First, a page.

With respect to redress to victims, the government set up in 2014 the Presidential Task Force on the Northeast and the Foundation for the Support of Victims of Terrorism. The Trust Fund has attracted over 15 billion in pledges from the private sector as at December 2016, and nearly half of those pledges have been paid to the Fund. In reality, most victims, especially the IDPs are not resettled, even to return to communities already cleared of terrorists.
NCICC is currently in court in a class action on behalf of over three thousands IDPs for judicial orders forcing the Trust Fund to rehabilitate them and account for use of collected funds.
Safe School Initiative (SSI)
There is also the Safe School Initiative, aimed at returning children to schools and taking those in most endangered areas to other states schools. Again, accountability for this laudable programme has remained unreported. CSOs need to play active role to see that these initiatives achieve their purposes.
Other institutional structure that have supported victims of terrorism in Nigeria, and addressed the effect of terrorism include:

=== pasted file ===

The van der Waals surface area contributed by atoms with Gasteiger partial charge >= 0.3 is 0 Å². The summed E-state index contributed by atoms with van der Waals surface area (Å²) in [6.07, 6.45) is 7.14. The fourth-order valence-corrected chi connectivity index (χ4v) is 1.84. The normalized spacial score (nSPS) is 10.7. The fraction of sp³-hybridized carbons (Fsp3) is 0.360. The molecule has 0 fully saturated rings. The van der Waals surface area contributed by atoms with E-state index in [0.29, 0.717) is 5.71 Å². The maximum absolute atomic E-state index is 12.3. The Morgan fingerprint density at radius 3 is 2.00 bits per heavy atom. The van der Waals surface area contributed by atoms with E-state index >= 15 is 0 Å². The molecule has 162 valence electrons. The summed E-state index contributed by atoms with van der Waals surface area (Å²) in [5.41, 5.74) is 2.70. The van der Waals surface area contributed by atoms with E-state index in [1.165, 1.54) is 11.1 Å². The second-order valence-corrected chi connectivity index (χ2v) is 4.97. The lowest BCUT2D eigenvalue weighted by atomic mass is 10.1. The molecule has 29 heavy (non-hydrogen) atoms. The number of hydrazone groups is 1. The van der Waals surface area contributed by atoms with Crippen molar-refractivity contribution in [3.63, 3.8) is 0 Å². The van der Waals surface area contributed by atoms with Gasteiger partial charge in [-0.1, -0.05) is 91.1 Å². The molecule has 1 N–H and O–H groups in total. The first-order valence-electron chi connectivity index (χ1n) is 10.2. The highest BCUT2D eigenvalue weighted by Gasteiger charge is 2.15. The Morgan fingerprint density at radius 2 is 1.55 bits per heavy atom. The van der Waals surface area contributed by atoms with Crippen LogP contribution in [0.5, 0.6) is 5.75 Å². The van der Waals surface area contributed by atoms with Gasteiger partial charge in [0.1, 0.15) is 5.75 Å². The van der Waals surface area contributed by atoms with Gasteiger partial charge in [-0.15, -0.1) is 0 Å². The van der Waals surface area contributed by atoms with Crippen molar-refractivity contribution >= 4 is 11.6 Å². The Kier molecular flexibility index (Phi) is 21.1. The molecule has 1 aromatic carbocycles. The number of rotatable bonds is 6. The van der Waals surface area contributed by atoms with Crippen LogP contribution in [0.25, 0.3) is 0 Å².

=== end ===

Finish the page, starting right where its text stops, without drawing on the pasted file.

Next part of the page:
c. Investigation and prosecution capacity
The police, State Security Service, and the special anti terrorism agencies have responsibility to investigate crimes committed in the country including terrorism crimes. The military have responsibility to investigate its officers and soldiers who are alleged to have committed crimes in their work. The Attorney General of the Federation and Attorney-General of the State have the ultimate responsibility for prosecution of offences in the country (federal or state offences respectively). Before 2016, the prosecution of terrorism offences was carried out solely by legal officers in the office of the AG of the Federation, and few times, external lawyers were briefed. In 2016, the AG of the Federation set up the National Prosecutions Team, made up of senior lawyers from the private bar as well as lawyers in the ministry of justice. The goal is to increase the number of cases prosecuted in order to clear the backlog. There is no doubt that with the huge case backlog in the courts, it will take a medium and long terms to see the impact of the team.
Prosecution of terrorism offences have not been progressing. Worst still, the investigation and prosecution of crimes allegedly committed by military are not known or reported. The impunity rates are very high, underscoring the need for the ICC to re-evaluate its reluctance to open investigations in to atrocity crimes in the country.
d. Courts and capacity to adjudicate,